- Accidentally Correct Writing: Some situations were conceived as fiction, but were later revealed to have real-life counterparts. For example, "The Compassionate Society" depicts a hospital with five hundred administrative staff but no doctors, nurses or patients. Jonathan Lynn recalls that "after inventing this absurdity, we discovered there were six such hospitals (or very large empty wings of hospitals) exactly as we had described them in our episode."
- Actor-Shared Background: Hacker, Sir Humphrey, and Bernard share birth dates (and dates of death where applicable) with the actors who portrayed them.
- ...But I Play One on TV: When Paul Eddington visited Australia during the 1980s, he was treated as a visiting British PM by the then Australian leader, Bob Hawke, who was a fan of the show. At a rally, Hawke said "You don't want to be listening to me; you want to be listening to the real Prime Minister", forcing Eddington to improvise.
- Creator's Pest: The writers realised that Frank Weisel didn't work as a character, so they dropped him after the first season.
- Dawson Casting: Bernard's age is never stated on screen, but various hints suggest he's supposed to be a fairly young rookie civil servant, probably in his late twenties, much younger than Derek Fowlds at the time.
- Doing It for the Art: Nigel Hawthorne was required to perform some of the most convoluted Sesquipedalian Loquaciousness ever brought to screen, big or small. However, in spite of being forced to perform lines like: "The relationship, which I might tentatively venture to aver has been not without some degree of reciprocal utility, and perhaps even occasional gratification, is emerging a point of irreversible bifurcation and, to be brief, is in the propinquity of its ultimate regrettable termination.", he never once resorted to using a cue card, but insisted on actually learning his lines (although he briefly took beta blockers to deal with the anxiety). The writers were shocked and awed at his ability to deliver the lines and the fact that he could remember many of them years later.
- Harpo Does Something Funny: Or in this case, as writer Jonathan Lynn reports putting in the margins of scripts, "Paul doesn't have to say this line if he doesn't want to". Paul Eddington, who played Hacker, had an amazing ability to convey the same sense a line was intended to give with an expression. One particularly good example is 1:10 to 1:30 or so in this clip.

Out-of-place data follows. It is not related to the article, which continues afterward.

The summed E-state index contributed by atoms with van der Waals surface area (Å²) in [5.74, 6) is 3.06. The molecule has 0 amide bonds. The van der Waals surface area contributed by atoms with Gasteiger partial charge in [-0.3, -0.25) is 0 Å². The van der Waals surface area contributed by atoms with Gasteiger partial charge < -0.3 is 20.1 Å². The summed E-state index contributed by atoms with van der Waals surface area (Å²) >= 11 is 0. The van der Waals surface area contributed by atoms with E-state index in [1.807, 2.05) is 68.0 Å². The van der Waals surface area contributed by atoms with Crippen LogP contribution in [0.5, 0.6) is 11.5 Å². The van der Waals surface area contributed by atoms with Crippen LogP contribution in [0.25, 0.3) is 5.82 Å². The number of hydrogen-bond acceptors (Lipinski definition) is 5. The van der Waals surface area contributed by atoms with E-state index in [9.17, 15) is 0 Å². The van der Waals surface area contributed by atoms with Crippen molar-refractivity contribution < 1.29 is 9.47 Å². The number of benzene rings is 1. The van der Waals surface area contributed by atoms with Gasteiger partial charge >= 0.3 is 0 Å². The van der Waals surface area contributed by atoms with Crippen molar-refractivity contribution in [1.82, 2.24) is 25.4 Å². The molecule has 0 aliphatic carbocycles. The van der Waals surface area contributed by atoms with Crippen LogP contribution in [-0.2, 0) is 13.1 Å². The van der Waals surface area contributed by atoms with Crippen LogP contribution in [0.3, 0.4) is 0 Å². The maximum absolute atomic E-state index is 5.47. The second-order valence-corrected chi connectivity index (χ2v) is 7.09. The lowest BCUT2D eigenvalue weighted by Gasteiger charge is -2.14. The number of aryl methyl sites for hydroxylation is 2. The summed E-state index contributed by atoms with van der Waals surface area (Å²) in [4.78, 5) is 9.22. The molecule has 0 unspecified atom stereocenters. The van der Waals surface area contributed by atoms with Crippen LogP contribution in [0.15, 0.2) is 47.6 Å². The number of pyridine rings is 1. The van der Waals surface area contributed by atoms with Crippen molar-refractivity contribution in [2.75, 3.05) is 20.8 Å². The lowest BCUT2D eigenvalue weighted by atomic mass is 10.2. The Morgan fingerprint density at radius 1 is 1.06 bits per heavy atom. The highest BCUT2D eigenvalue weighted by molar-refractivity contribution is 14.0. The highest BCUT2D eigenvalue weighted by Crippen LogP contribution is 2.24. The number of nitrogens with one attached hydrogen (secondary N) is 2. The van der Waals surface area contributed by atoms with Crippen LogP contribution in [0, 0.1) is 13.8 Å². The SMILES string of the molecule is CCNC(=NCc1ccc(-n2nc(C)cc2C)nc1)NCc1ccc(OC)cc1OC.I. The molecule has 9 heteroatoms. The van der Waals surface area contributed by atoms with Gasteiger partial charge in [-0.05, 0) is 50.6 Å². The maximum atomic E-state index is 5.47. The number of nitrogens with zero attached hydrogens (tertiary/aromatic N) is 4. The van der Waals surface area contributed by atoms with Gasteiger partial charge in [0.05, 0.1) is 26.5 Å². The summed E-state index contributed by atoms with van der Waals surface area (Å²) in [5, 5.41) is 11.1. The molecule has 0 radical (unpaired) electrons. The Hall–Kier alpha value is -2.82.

- The Shelf of Movie Languishment: The Pilot, "Open Government", was produced in 1979 but not transmitted until 1980 in fear that it could influence the results of the 1979 UK General Election.
- Throw It In!: The moment in "The Official Visit" where Bernard's briefcase falls open and lets his files spill out on the station platform was unscripted — in fact, Derek Fowlds actually said "oh, shit!" when it happened, which somehow made it into the finished episode (probably because it was only just audible over the noise of the trains).
- Not surprising; Derek always said "shit" every time he goofed.
- Unintentional Period Piece: While the original series generally manages to avoid this for the most part, the 2013 series experiences it far more thanks to it being clearly based on the UK political situation in the early-mid 2010s, with the country being ruled by a coalition government, the government being beset by expenses scandals, and there being talk of closer links with the European Union to offset the damage caused by the Great Recession (in real life, of course, the complete opposite happened). Though one area where it does come across as oddly prescient is by depicting Hacker's coalition partners as being the Scottish National Party, presaging the complete collapse of the Liberal Democrats (who were the junior partners in the 2010-2015 Conservative-led coalition government) at the 2015 general election, and the SNP rising to become the third-largest party.
- Wag the Director: Paul Eddington, a firm believer in nuclear disarmament, once convinced the writers to rework the script of a Yes, Prime Minister episode that he believed was rather too flippant about nuclear war.
- What Could Have Been: The 2013 series started development at The BBC, where the original series had aired, but negotiations broke down when the BBC only wanted to commission a pilot episode and then decide based on that whether to order a full series. The creators told them that they would only accept a commission for a full series, and that the BBC could take it or leave it — they opted to leave it, with the series eventually being produced by UKTV Gold.
- Written-In Infirmity: In Yes, Prime Minister you might notice that in the later episodes especially, Jim Hacker spends much of the show sitting still behind his desk or in his armchair at home. This is because at the time of filming, Paul Eddington was in the early stages of the T cell lymphoma that eventually killed him, and the episodes were written to be as comfortable for him to perform as possible.
Trivia / Yes, Minister